The virus’ resurgence has caused more business disruptions, raising the specter of a renewed economic slowdown. Spending and income numbers have mainly been negative in Q4, and the much hoped for stimulus relief package is now stuck on the president’s desk.
“Drop in Spending, Higher Claims Cloud Outlook for Growth,” WSJ, 12/24/20, A1.
- Restaurants: -3.7% November (M/M); -0.6% October
- Hotels/Motels: -8.7% November (M/M); -4.4% October
- Movie Theaters: -17.2% November (M/M); -94.1% Y/Y
Consumer spending in November fell -0.4% reinforcing last week’s report of a fall in November retail sales. Household income also contracted by a hefty -1.1% (consensus was -0.3%, so a big miss). This was the third drop in four months, and running at a -10% annual rate since August. Since February, the economy has been buoyed by government transfers, i.e., money borrowed from future generations, and, over this period, household income is actually up by 2%. Those transfers and the resulting consumer spending pulled the economy from Q2’s abyss. But, those transfers have just about run their course, as rising unemployment claims have been telling us for the past few weeks. Thus, the urgency for the CARES supplement, which, as of this writing, is in limbo.
While we see a struggling economy in November’s data, all the signs point to further slowing, especially in the states that have put additional business restrictions in place. The Conference Board’s Consumer Confidence Index fell to 88.6 in December. It was 92.9 in November, and the consensus for December was for a rise to 97 (likely, those who were forecasting were influence by the record highs in the stock indexes). Just for context, this number was 132.6 in February. The real keys here are home buying, auto buying, and vacation plans. The table shows these:
Auto buying intentions are at the second lowest point in a decade (see chart), while home buying desires are at a 13-month low (second chart). In the actual home buying arena, existing sales fell -2.5% in November. Worse, median prices were up 15% Y/Y, limiting affordability despite low interest rates. (And, Fed Chair Powell, in his latest presser, said he doesn’t see any “excesses!”).
Total Initial Claims (ICs), both state and PUA programs, did fall slightly in the latest data week (ending December 19), but, as the chart shows, this is still elevated from what it was in early October, another sign of the Q4 sluggishness. The fall in claims was most likely due to many simply not looking for work or simply putting off applying for benefits because of the holidays.
I suspect we will see a renewed uptick in employment claims in January, at least at the state level. (If Trump doesn’t sign the stimulus bill, the PUA programs abruptly end – their last day being Sunday, December 26, and those 14 million on the PUA programs (self-employed small business people and gig workers) are simply out of luck (SOL).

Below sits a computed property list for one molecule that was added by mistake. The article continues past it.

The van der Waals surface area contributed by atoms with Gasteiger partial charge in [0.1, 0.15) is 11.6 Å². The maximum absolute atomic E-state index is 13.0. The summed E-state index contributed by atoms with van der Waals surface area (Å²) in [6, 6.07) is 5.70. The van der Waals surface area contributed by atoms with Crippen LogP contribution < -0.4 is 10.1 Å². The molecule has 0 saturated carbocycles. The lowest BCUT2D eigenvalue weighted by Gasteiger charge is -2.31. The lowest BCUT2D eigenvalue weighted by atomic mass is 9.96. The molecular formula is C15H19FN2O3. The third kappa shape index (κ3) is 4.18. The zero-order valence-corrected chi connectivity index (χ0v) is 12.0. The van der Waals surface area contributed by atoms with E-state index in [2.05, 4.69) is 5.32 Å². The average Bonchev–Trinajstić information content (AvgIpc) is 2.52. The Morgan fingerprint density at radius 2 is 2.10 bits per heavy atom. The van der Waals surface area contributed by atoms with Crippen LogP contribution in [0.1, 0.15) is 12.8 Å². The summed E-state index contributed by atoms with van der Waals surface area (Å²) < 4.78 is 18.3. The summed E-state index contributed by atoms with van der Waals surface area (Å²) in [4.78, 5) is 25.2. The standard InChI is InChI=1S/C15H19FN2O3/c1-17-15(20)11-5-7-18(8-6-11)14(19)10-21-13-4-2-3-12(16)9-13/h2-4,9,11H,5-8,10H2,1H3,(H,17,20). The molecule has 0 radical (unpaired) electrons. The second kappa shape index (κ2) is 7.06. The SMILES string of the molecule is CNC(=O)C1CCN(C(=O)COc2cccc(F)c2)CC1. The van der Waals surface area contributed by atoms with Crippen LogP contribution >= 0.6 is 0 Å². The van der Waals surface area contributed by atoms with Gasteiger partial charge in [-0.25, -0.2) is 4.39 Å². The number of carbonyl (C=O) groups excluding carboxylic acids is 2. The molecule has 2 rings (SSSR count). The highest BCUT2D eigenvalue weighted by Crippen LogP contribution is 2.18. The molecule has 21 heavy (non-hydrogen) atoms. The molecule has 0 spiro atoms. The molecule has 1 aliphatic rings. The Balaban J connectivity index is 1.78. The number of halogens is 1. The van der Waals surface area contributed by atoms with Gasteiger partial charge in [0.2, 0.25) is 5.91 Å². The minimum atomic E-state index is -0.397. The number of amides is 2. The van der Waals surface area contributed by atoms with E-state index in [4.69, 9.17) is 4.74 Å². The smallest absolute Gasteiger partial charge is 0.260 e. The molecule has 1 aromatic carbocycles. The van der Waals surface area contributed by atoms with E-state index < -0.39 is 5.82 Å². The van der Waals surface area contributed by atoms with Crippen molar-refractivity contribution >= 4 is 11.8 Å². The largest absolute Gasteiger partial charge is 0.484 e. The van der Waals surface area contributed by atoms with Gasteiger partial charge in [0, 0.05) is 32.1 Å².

The Real “New Normal”
The vaccines are here and are being distributed. That’s the good news. But, there are too many who still believe that post-pandemic, the economy will go back to its 2019 “normal.” The reality is that the post-pandemic “normal” will be quite different from its pre-pandemic predecessor. One example is the Commercial Real Estate (CRE) market where companies are abandoning office space at a spectacular rate.
“US Office Space Dumped After Success of Working From Home,” FT, 12/24,20, p. 7.
The office space market will take years to recover, if ever. So too, with increasing reliance on package delivery and internet shopping since the start of the pandemic, shopping malls are likely to struggle. Look for some remaking of those properties.
Another example of significant change is in movie entertainment. All the major theater chains are struggling for survival with revenues down -94% Y/Y. Pre-pandemic, movie theaters enjoyed a 90-120 day exclusivity period with Hollywood’s latest releases, especially the blockbusters. But, after several recent announcements, the major film studios have decided (at least for the foreseeable future) to simultaneously release new blockbusters to the streaming media at the same time as they are released to the theaters. For example, Wonder Woman 1984 premiered on HBO Max on Christmas day. Based on expected changes in consumer behavior, this will have a dramatic impact on the movie theater industry.
The resurgence of the virus has caused another economic slowdown, perhaps a double-dip recession. We will likely see higher levels of layoffs and unemployment as January unfolds. Recent comments by Fed Chair Powell has assured financial markets that the Fed has their back. Likely the deteriorating state of the economy will elicit more Fed money printing as their balance sheet grows. Financial markets are “all-in” with that idea, and, in fact, are addicted.
The actual enactment of the $900 billion stimulus would help. The longer it takes to get enacted, the more serious will be the economic slowdown. And there is still much we don’t know, including the effectiveness of the vaccines, the take-up rate, the length of time to herd-immunity, and what the “new normal” looks like for various sectors. It goes without saying that those who bet correctly on the “new normal” will be winners in the post-pandemic world.
Robert Barone, Ph.D.
December 28, 2020
Robert Barone, Ph.D. is a Georgetown educated economist. He is a financial advisor at Four Star Wealth Advisors. www.fourstarwealth.com. He is nationally known for his writings and Robert’s storied career includes his having served as a Professor of Finance, a community bank CEO, and a Director and Chairman of the Federal Home Loan Bank of San Francisco. Robert is currently a Director of CSAA Insurance Company (the AAA brand) where he chairs the Finance and Investment Committee. Robert is the co-portfolio manager of the UVA Unconstrained Medium-Term Fixed Income ETF (FFIU).